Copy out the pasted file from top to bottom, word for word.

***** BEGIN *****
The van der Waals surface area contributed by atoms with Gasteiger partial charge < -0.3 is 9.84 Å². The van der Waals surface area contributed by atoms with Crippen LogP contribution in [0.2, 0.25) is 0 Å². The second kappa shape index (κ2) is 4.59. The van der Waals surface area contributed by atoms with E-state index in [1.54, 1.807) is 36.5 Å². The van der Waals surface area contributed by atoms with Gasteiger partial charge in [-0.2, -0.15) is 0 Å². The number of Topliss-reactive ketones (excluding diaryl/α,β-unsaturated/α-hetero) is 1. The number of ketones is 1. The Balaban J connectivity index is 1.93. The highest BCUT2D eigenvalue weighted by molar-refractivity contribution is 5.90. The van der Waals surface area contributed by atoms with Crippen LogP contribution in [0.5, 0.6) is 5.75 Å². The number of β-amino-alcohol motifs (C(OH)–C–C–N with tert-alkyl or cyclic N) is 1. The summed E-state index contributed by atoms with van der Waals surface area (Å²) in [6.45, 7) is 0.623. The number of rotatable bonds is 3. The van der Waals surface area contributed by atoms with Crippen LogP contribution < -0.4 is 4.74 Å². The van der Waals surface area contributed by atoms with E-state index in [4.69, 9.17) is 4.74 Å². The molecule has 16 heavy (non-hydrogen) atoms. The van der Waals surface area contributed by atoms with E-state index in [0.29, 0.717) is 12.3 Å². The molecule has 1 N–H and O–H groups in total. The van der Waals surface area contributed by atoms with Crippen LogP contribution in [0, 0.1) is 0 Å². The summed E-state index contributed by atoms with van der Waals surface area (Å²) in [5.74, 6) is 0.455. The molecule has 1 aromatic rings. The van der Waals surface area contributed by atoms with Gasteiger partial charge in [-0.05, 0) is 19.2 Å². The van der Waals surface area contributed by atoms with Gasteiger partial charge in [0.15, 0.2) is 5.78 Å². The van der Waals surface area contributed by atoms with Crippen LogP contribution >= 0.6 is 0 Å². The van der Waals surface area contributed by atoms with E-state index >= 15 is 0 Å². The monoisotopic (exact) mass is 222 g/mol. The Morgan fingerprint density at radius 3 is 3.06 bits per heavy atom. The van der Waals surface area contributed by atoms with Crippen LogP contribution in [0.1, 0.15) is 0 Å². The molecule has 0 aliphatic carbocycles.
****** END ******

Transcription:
The van der Waals surface area contributed by atoms with Gasteiger partial charge < -0.3 is 9.84 Å². The van der Waals surface area contributed by atoms with Crippen LogP contribution in [0.2, 0.25) is 0 Å². The second kappa shape index (κ2) is 4.59. The van der Waals surface area contributed by atoms with E-state index in [1.54, 1.807) is 36.5 Å². The van der Waals surface area contributed by atoms with Gasteiger partial charge in [-0.2, -0.15) is 0 Å². The number of Topliss-reactive ketones (excluding diaryl/α,β-unsaturated/α-hetero) is 1. The number of ketones is 1. The Balaban J connectivity index is 1.93. The highest BCUT2D eigenvalue weighted by molar-refractivity contribution is 5.90. The van der Waals surface area contributed by atoms with Crippen LogP contribution in [0.5, 0.6) is 5.75 Å². The number of β-amino-alcohol motifs (C(OH)–C–C–N with tert-alkyl or cyclic N) is 1. The summed E-state index contributed by atoms with van der Waals surface area (Å²) in [6.45, 7) is 0.623. The number of rotatable bonds is 3. The van der Waals surface area contributed by atoms with Crippen LogP contribution < -0.4 is 4.74 Å². The van der Waals surface area contributed by atoms with E-state index in [4.69, 9.17) is 4.74 Å². The molecule has 16 heavy (non-hydrogen) atoms. The van der Waals surface area contributed by atoms with E-state index in [0.29, 0.717) is 12.3 Å². The molecule has 1 N–H and O–H groups in total. The van der Waals surface area contributed by atoms with Crippen LogP contribution in [0, 0.1) is 0 Å². The summed E-state index contributed by atoms with van der Waals surface area (Å²) in [5.74, 6) is 0.455. The molecule has 1 aromatic rings. The van der Waals surface area contributed by atoms with Gasteiger partial charge in [-0.05, 0) is 19.2 Å². The van der Waals surface area contributed by atoms with Gasteiger partial charge in [0.15, 0.2) is 5.78 Å². The van der Waals surface area contributed by atoms with Crippen LogP contribution >= 0.6 is 0 Å². The van der Waals surface area contributed by atoms with E-state index >= 15 is 0 Å². The monoisotopic (exact) mass is 222 g/mol. The Morgan fingerprint density at radius 3 is 3.06 bits per heavy atom. The van der Waals surface area contributed by atoms with Crippen LogP contribution in [0.1, 0.15) is 0 Å². The molecule has 0 aliphatic carbocycles.